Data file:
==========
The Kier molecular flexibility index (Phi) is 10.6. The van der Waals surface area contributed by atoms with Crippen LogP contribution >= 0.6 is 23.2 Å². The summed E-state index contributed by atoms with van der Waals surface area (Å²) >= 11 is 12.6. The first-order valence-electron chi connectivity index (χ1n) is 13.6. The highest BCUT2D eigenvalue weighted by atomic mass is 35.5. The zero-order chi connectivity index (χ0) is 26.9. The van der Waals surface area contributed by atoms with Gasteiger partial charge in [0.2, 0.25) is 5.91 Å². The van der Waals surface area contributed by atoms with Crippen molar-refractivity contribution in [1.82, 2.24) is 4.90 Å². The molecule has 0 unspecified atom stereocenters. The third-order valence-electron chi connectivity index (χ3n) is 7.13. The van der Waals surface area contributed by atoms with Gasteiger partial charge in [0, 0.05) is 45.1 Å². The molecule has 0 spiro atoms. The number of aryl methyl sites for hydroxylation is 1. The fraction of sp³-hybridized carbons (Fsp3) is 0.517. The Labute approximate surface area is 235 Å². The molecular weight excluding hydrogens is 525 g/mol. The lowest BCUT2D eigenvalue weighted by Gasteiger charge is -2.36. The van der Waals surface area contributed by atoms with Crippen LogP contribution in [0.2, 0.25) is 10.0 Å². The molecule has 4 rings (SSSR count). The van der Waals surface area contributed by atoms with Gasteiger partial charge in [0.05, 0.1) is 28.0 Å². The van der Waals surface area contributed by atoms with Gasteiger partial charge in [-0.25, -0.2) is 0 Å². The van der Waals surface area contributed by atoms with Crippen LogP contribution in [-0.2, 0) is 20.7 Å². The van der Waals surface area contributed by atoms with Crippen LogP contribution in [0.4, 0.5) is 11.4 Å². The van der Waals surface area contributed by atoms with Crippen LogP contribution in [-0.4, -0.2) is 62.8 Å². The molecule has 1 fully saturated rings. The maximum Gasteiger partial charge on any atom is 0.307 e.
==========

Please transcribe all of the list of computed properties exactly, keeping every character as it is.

The Kier molecular flexibility index (Phi) is 10.6. The van der Waals surface area contributed by atoms with Crippen LogP contribution >= 0.6 is 23.2 Å². The summed E-state index contributed by atoms with van der Waals surface area (Å²) >= 11 is 12.6. The first-order valence-electron chi connectivity index (χ1n) is 13.6. The highest BCUT2D eigenvalue weighted by atomic mass is 35.5. The zero-order chi connectivity index (χ0) is 26.9. The van der Waals surface area contributed by atoms with Gasteiger partial charge in [0.2, 0.25) is 5.91 Å². The van der Waals surface area contributed by atoms with Crippen molar-refractivity contribution in [1.82, 2.24) is 4.90 Å². The molecule has 0 unspecified atom stereocenters. The third-order valence-electron chi connectivity index (χ3n) is 7.13. The van der Waals surface area contributed by atoms with Gasteiger partial charge in [0, 0.05) is 45.1 Å². The molecule has 0 spiro atoms. The number of aryl methyl sites for hydroxylation is 1. The fraction of sp³-hybridized carbons (Fsp3) is 0.517. The Labute approximate surface area is 235 Å². The molecular weight excluding hydrogens is 525 g/mol. The lowest BCUT2D eigenvalue weighted by Gasteiger charge is -2.36. The van der Waals surface area contributed by atoms with Crippen LogP contribution in [0.2, 0.25) is 10.0 Å². The molecule has 4 rings (SSSR count). The van der Waals surface area contributed by atoms with Gasteiger partial charge in [0.05, 0.1) is 28.0 Å². The van der Waals surface area contributed by atoms with Gasteiger partial charge in [-0.25, -0.2) is 0 Å². The van der Waals surface area contributed by atoms with Crippen LogP contribution in [-0.2, 0) is 20.7 Å². The van der Waals surface area contributed by atoms with Crippen LogP contribution in [0.4, 0.5) is 11.4 Å². The van der Waals surface area contributed by atoms with Crippen LogP contribution in [-0.4, -0.2) is 62.8 Å². The molecule has 1 fully saturated rings. The maximum Gasteiger partial charge on any atom is 0.307 e.